``````                        //Right here is where it gives the out of memory exception
path.Enqueue(new Vector2(x, y) * 91);
legal = true;
}

else
{
//restores x and y to backups X and Y
x = X;
y = Y;
turn += 1;
legal = false;
}
} while (legal == false);
path_ends = check_for_path_end(ref startq, ref at_house);
} while (path_ends == false);
}

public bool check_corners()
{
bool start_is_corner;
if (x == 2 && y == 24 || x == 24 && y == 24 || x == 24 && y == 2 || x == 2 && y == 2)
{
start_is_corner = true;
int X = x;
int Y = y;
if (x == 4 && y == 27)
{
bool z = true;
for (int i = 0; i < 13; ++i)
{
if (z == true)
{
Y -= 1;
path.Enqueue(new Vector2(X, Y) * 91);
z = false;
}
if (z == false)
{
X += 1;
path.Enqueue(new Vector2(X, Y) * 91);
z = true;
}
}
}
if (x == 27 && y == 27)
{
bool z = true;
for (int i = 0; i < 13; ++i)
{
if (z == true)
{
Y -= 1;
path.Enqueue(new Vector2(X, Y) * 91);
z = false;
}
if (z == false)
{
X -= 1;
path.Enqueue(new Vector2(X, Y) * 91);
z = true;
}
}
}
if (x == 27 && y == 4)
{
bool z = true;
for (int i = 0; i < 13; ++i)
{
if (z == true)
{
Y += 1;
path.Enqueue(new Vector2(X, Y) * 91);
z = false;
}
if (z == false)
{
X -= 1;
path.Enqueue(new Vector2(X, Y) * 91);
z = true;
}
}
}
if (x == 4 && y == 4)
{
bool z = true;
for (int i = 0; i < 13; ++i)
{
if (z == true)
{
Y += 1;
path.Enqueue(new Vector2(X, Y) * 91);
z = false;
}
if (z == false)
{
X += 1;
path.Enqueue(new Vector2(X, Y) * 91);
z = true;
}
}
}
}
else
{
start_is_corner = false;
}
return start_is_corner;
}

public override void Update(GameTime gameTime)
{
base.Update(gameTime);
if (path.Count > 0)
{
if (DistanceToDestination < speed)
{
position = path.Dequeue();
}

else
{
Vector2 direction = path.Peek() - position;
direction.Normalize();

velocity = Vector2.Multiply(direction, speed);

position += velocity;
}
}
else
alive = false;

if (currentHealth <= 0)
alive = false;
}

public override void Draw(SpriteBatch spriteBatch)
{
if (alive)
{
float healthPercentage = (float)currentHealth / (float)startHealth;

base.Draw(spriteBatch);
}
}
}
}
``````
-

This method is your constructor. This is where the problem comes from:

``````public Bug(Texture2D texture, Vector2 position, float health, int bountyGiven, float speed)
: base(texture, position)
{

this.startHealth = health;
this.currentHealth = startHealth;
this.bountyGiven = bountyGiven;
this.speed = speed;
int startq = random.Next(1, 4);
set_start(ref startq);
//end_row and end_column detremine the row or column at which the bug turns toward the house.
end_row = random.Next(10, 13);
end_column = random.Next(10, 12);
set_path(ref startq); // <<<<<<<<<<< HERE!
}
``````

What you're doing here, is that you're predetermining the bug's path at initialization. And you're storing the entire path in some `Queue`. And eventually the queue gets so large you run out of memory.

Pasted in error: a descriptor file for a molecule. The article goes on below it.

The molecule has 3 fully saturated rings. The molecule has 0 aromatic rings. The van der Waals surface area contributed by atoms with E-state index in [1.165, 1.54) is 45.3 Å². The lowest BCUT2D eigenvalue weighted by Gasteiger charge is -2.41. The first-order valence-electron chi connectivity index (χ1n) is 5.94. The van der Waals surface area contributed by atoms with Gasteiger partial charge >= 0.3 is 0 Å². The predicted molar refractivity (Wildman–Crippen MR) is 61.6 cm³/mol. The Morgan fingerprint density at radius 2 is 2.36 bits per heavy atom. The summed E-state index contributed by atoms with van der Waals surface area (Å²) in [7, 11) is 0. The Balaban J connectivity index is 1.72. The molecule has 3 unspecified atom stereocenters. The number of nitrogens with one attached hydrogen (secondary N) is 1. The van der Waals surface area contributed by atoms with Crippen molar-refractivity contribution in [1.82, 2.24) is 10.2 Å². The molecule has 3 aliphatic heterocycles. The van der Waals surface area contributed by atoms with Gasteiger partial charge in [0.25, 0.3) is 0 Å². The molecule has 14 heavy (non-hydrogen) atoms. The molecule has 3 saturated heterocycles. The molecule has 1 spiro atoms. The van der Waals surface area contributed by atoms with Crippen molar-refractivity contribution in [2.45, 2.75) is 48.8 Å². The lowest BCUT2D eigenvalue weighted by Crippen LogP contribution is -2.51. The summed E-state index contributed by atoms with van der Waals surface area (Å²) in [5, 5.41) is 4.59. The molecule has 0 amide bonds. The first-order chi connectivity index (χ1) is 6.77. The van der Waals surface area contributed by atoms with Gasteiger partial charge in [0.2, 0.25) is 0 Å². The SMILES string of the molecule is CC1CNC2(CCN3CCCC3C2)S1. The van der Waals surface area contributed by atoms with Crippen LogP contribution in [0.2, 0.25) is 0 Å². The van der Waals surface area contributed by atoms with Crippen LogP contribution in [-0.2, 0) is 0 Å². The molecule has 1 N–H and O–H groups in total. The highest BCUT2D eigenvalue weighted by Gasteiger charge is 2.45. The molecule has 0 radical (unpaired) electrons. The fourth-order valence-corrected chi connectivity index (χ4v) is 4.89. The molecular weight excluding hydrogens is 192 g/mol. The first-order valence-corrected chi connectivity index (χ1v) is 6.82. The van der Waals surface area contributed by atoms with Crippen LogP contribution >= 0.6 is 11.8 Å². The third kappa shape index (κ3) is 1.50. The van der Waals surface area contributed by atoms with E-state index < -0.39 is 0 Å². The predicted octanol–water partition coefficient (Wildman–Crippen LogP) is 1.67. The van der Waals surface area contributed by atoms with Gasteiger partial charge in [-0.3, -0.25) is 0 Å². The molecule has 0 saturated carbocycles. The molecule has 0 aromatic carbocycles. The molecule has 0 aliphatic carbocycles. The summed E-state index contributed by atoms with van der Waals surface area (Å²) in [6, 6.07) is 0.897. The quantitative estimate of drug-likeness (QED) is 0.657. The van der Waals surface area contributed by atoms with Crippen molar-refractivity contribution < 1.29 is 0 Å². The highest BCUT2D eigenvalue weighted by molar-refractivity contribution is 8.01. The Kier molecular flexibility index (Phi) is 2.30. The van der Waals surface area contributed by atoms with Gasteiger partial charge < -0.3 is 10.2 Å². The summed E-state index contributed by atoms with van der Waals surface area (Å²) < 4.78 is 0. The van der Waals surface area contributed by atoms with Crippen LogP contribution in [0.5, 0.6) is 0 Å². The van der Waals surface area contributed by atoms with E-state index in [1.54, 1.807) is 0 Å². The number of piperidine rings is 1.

The solution is simple. Instead of initializing a `Bug` that knows every single step he's going to make towards home at birth, make a `Bug` that starts somewhere and, at each update, determines what the next step towards home is going to be. Don't queue anything.

Your mistake is that you're doing stuff in your constructor that belongs in your `Update` method. Get rid of your `set_path` method. A bug isn't brilliant enough to know the way home from the start. That's what's stalling your game. Use the `Update` method to calculate the next move instead of pulling it from a queue: you don't need that queue either.

It's like you're playing chess and before you even know what you opponent's first move is going to be, you're computing the entire game in your head. Your nose will bleed before the game even starts.

-
Thank you! I realize now that was pretty stupid – Detinator10 Nov 8 '13 at 5:06

I don't really have the time right now to puzzle out the whole thing but I can tell you what's happening with your out of memory error--it's running wild building an infinite path to somewhere because the termination condition didn't catch it.

-
So I'm not stopping the path generation? I will check that tomorrow. I've still got a lot to learn...(I'm a beginner programmer) – Detinator10 Oct 13 '13 at 3:57
@user2770939 In some case (but not all cases) you're not stopping path generation. That's why it doesn't always blow. I think the odds are very high there's some case that can leak through the termination condition. – Loren Pechtel Oct 13 '13 at 4:00
Ok I will check tomorrow when I'm back on my computer. Is it possible that the reason my enemy is taking the exact same path every time could be linked to the out of memory exception? By the way I'm user2770939 I changed my name thing – Detinator10 Oct 13 '13 at 4:06
I tried to fix up some things and now my game takes forever to debug. I waited about 2 minutes and it didnt debug – Detinator10 Oct 14 '13 at 0:37
@Detinator10 Then you're not debugging it the right way. Your code is running wild somehow, apparently it's not gobbling up tons of memory in the process anymore. Step through it, see where you are going. – Loren Pechtel Oct 14 '13 at 3:35